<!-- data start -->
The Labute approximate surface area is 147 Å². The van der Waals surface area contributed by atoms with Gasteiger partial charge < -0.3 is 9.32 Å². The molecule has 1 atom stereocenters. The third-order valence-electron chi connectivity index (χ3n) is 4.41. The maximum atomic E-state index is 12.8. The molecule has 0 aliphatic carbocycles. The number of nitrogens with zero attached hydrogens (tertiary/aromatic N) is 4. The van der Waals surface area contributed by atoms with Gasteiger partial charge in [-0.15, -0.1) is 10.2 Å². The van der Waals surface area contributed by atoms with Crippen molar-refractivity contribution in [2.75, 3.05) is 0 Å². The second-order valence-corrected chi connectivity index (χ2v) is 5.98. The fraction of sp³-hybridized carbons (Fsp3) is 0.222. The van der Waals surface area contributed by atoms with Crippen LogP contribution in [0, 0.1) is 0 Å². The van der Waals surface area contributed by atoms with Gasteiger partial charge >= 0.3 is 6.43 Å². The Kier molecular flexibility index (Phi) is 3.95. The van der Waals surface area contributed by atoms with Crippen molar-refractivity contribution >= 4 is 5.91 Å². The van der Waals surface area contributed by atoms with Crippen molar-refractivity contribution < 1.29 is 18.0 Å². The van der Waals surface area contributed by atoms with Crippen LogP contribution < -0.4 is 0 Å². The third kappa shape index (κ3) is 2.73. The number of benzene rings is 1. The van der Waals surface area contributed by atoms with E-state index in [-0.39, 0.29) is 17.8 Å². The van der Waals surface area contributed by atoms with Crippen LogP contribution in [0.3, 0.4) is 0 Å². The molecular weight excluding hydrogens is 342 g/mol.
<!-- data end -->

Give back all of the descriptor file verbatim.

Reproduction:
The Labute approximate surface area is 147 Å². The van der Waals surface area contributed by atoms with Gasteiger partial charge < -0.3 is 9.32 Å². The molecule has 1 atom stereocenters. The third-order valence-electron chi connectivity index (χ3n) is 4.41. The maximum atomic E-state index is 12.8. The molecule has 0 aliphatic carbocycles. The number of nitrogens with zero attached hydrogens (tertiary/aromatic N) is 4. The van der Waals surface area contributed by atoms with Gasteiger partial charge in [-0.15, -0.1) is 10.2 Å². The van der Waals surface area contributed by atoms with Crippen molar-refractivity contribution in [2.75, 3.05) is 0 Å². The second-order valence-corrected chi connectivity index (χ2v) is 5.98. The fraction of sp³-hybridized carbons (Fsp3) is 0.222. The van der Waals surface area contributed by atoms with Crippen LogP contribution in [0, 0.1) is 0 Å². The van der Waals surface area contributed by atoms with Gasteiger partial charge >= 0.3 is 6.43 Å². The Kier molecular flexibility index (Phi) is 3.95. The van der Waals surface area contributed by atoms with Crippen molar-refractivity contribution >= 4 is 5.91 Å². The van der Waals surface area contributed by atoms with Crippen molar-refractivity contribution < 1.29 is 18.0 Å². The van der Waals surface area contributed by atoms with Crippen LogP contribution < -0.4 is 0 Å². The third kappa shape index (κ3) is 2.73. The number of benzene rings is 1. The van der Waals surface area contributed by atoms with E-state index in [-0.39, 0.29) is 17.8 Å². The van der Waals surface area contributed by atoms with Crippen LogP contribution in [0.3, 0.4) is 0 Å². The molecular weight excluding hydrogens is 342 g/mol.